“I think that art has the ability to cause positive change and can help to solve existing social, political, and ecological issues,” says Natela. “Art can raise awareness and can direct attention towards the problems to the people who are responsible and in charge of solving them.” 

Natela’s residency cumulated in a touring photographic exhibition aimed at introducing this relatively unknown place to wider Georgian society. The exhibition highlighted the landscape’s beauty and has helped to raise awareness of environmental issues like illegal deforestation and pasture degradation. 

Staying with nomadic shepherds, she captured daily life in this remote area throughout the seasons. The trust the community has shown her, especially in allowing her to photograph women in their homes, is significant. Developing close relationships with the local community are also crucial to the conservation teams, helping to build engagement and support from farmers working in the landscape.  

“The nomadic farmers who live on the reservation and bring their flocks here seasonally don’t realise the impact they have on the local environment and, unfortunately, bring harm to nature,” Grigalashvili explains. “Misuse of pastures causes desertification of these lands… That’s why I think that the work the environmentalists conduct with these farmers is very important. It is necessary to stop these negative processes and to allow the land to recover.” 

Heritage and electronic music fuse in the Carpathians  

Romanian musician and DJ Nico de Transilvania, raised near the forests of Transylvania, collaborates with Carpathian village communities to explore the inter-connectedness of biodiversity and local traditions. Her project, ‘I N T E R B E I N G,’ combines traditional Romanian songs and forest soundscapes with new electronic sounds, aiming to amplify the voices of elders from communities in the Carpathian Mountains.  

“My wish is to create a bridge between generations, and art is a great way to do this.” explains Nico. “If we don’t have this bridge between the elders and future generations, indigenous knowledge – this wisdom and understanding of how to work and live in harmony with nature – will disappear. We need to create this bridge, using music and the arts as a form of expression for people of all ages to build connections, start conversations and widen communication.”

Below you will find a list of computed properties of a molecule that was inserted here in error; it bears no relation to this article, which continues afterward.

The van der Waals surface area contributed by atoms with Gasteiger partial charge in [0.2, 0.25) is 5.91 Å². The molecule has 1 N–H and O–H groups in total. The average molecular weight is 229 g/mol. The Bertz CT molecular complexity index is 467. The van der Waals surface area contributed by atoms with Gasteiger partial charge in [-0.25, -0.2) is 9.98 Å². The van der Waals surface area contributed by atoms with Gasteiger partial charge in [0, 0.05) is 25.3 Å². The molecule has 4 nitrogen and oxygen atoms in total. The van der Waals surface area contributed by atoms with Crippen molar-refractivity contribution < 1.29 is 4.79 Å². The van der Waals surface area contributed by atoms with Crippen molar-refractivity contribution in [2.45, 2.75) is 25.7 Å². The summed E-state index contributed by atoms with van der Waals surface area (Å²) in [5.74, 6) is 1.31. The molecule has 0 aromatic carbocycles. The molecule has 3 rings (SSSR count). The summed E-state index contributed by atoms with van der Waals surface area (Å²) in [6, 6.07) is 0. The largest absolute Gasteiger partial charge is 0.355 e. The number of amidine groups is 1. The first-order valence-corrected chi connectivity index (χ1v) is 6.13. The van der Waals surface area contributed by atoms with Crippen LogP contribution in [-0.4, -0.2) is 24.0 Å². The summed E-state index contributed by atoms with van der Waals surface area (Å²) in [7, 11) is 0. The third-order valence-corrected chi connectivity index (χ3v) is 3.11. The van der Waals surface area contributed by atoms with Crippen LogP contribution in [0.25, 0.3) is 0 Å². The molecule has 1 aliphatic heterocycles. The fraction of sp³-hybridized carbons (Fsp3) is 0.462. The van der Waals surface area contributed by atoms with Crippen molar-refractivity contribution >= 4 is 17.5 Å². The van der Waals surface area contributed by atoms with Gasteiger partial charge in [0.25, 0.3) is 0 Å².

Enabling artists to work in situ, engaging local communities, and showcasing their culture helps raise awareness and funds for projects while empowering the community to have a voice.  

Archaeology and music create a symphony in the Greater Côa Valley

Working closely with local communities in the Greater Côa Valley, ecological artist Antony Lyons and archaeologist Bárbara Carvalho have been exploring this impressive riverine landscape during their residency with Rewilding Portugal. Through engaging with the local community in creative workshops, artist-led walks, and events in the Côa Valley, they created a collaborative, atmospheric video-sonic artwork, called Wild Côa Symphony.

“Since the beginning, Antony & Bárbara had an interest in mixing everything together, and understanding the ecological and social elements of the landscape,” says Sara Aliacar from Rewilding Portugal. “The activities they organised with local communities went really well and engaged people. This is interesting for us because they provide a different type of activity than what we normally do as Rewilding Portugal, which are more like guided visits. Their project complemented our work by making people experience the landscape more on the emotional side.”

Many environmentally damaging human activities are now in decline in the valley due to rural exodus, land abandonment, and an ageing resident population. Celebrating local traditions and land-based livelihoods through creative activity such as music has allowed the artists to build connections with the local community and inspire younger generations to take a more active role in conserving their environment.

“Helping young people connect with ecological processes and with new visions for a territory is vital for future sustainable co-existence with other species. Creativity, imagination, and curiosity are central to this,” says Antony Lyons.

Through their residencies, these artists have uncovered new ways to articulate emotional connections to landscapes, created spaces for conversation, and celebrated local traditions, all while widening participation and reaching new audiences. In this symphony of art and nature, the landscape becomes both a canvas and a stage. Through the arts, we find new ways to celebrate, restore, and cherish the world around us.  

To find out about more Endangered Landscapes Artist Residencies, visit their project pages